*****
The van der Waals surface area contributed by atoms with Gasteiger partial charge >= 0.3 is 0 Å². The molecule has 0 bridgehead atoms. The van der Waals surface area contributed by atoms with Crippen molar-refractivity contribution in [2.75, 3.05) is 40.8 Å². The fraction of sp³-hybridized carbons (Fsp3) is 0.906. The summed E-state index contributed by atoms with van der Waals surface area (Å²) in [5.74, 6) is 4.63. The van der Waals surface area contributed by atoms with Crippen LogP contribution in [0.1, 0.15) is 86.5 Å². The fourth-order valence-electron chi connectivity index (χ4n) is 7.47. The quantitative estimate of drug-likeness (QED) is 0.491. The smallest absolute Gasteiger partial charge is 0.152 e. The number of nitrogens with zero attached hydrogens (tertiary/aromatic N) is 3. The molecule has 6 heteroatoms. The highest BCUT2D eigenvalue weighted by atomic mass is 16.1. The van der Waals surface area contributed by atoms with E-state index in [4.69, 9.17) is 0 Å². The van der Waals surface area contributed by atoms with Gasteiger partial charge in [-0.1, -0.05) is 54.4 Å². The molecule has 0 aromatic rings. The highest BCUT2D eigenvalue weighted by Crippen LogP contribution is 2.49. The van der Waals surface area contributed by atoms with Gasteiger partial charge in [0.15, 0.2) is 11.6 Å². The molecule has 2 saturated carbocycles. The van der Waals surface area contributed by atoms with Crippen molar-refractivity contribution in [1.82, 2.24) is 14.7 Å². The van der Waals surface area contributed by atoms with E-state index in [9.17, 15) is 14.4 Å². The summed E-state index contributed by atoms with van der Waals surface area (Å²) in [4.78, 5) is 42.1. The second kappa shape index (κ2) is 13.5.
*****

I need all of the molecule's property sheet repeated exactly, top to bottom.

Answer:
The van der Waals surface area contributed by atoms with Gasteiger partial charge >= 0.3 is 0 Å². The molecule has 0 bridgehead atoms. The van der Waals surface area contributed by atoms with Crippen molar-refractivity contribution in [2.75, 3.05) is 40.8 Å². The fraction of sp³-hybridized carbons (Fsp3) is 0.906. The summed E-state index contributed by atoms with van der Waals surface area (Å²) in [5.74, 6) is 4.63. The van der Waals surface area contributed by atoms with Crippen LogP contribution in [0.1, 0.15) is 86.5 Å². The fourth-order valence-electron chi connectivity index (χ4n) is 7.47. The quantitative estimate of drug-likeness (QED) is 0.491. The smallest absolute Gasteiger partial charge is 0.152 e. The number of nitrogens with zero attached hydrogens (tertiary/aromatic N) is 3. The molecule has 6 heteroatoms. The highest BCUT2D eigenvalue weighted by atomic mass is 16.1. The van der Waals surface area contributed by atoms with E-state index in [4.69, 9.17) is 0 Å². The van der Waals surface area contributed by atoms with Gasteiger partial charge in [-0.1, -0.05) is 54.4 Å². The molecule has 0 aromatic rings. The highest BCUT2D eigenvalue weighted by Crippen LogP contribution is 2.49. The van der Waals surface area contributed by atoms with Gasteiger partial charge in [0.15, 0.2) is 11.6 Å². The molecule has 2 saturated carbocycles. The van der Waals surface area contributed by atoms with Crippen molar-refractivity contribution in [1.82, 2.24) is 14.7 Å². The van der Waals surface area contributed by atoms with E-state index in [9.17, 15) is 14.4 Å². The summed E-state index contributed by atoms with van der Waals surface area (Å²) in [4.78, 5) is 42.1. The second kappa shape index (κ2) is 13.5.